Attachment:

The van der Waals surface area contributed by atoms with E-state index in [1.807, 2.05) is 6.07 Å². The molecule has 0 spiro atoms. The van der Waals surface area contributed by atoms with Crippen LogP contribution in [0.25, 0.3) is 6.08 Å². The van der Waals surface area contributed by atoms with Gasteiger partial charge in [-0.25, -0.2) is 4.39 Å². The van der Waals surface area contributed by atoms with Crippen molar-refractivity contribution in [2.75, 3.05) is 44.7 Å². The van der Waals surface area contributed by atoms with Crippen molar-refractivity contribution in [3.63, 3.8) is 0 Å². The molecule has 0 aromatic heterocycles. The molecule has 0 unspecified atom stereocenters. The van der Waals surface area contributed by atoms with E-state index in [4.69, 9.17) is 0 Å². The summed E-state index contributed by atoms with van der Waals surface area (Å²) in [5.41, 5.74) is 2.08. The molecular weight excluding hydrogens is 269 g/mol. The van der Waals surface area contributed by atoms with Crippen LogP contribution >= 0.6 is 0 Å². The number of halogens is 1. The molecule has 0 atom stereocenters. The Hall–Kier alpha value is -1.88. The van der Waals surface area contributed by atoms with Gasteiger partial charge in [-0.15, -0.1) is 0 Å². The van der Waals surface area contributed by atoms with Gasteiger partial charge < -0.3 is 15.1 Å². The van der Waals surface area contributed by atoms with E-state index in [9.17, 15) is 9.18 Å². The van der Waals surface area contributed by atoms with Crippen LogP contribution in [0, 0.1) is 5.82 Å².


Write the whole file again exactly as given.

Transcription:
The van der Waals surface area contributed by atoms with E-state index in [1.807, 2.05) is 6.07 Å². The molecule has 0 spiro atoms. The van der Waals surface area contributed by atoms with Crippen LogP contribution in [0.25, 0.3) is 6.08 Å². The van der Waals surface area contributed by atoms with Gasteiger partial charge in [-0.25, -0.2) is 4.39 Å². The van der Waals surface area contributed by atoms with Crippen molar-refractivity contribution in [2.75, 3.05) is 44.7 Å². The van der Waals surface area contributed by atoms with Crippen molar-refractivity contribution in [3.63, 3.8) is 0 Å². The molecule has 0 aromatic heterocycles. The molecule has 0 unspecified atom stereocenters. The van der Waals surface area contributed by atoms with E-state index in [4.69, 9.17) is 0 Å². The summed E-state index contributed by atoms with van der Waals surface area (Å²) in [5.41, 5.74) is 2.08. The molecular weight excluding hydrogens is 269 g/mol. The van der Waals surface area contributed by atoms with Crippen LogP contribution >= 0.6 is 0 Å². The number of halogens is 1. The molecule has 0 atom stereocenters. The Hall–Kier alpha value is -1.88. The van der Waals surface area contributed by atoms with Gasteiger partial charge in [-0.15, -0.1) is 0 Å². The van der Waals surface area contributed by atoms with Gasteiger partial charge < -0.3 is 15.1 Å². The van der Waals surface area contributed by atoms with E-state index in [9.17, 15) is 9.18 Å². The van der Waals surface area contributed by atoms with Crippen LogP contribution in [0, 0.1) is 5.82 Å².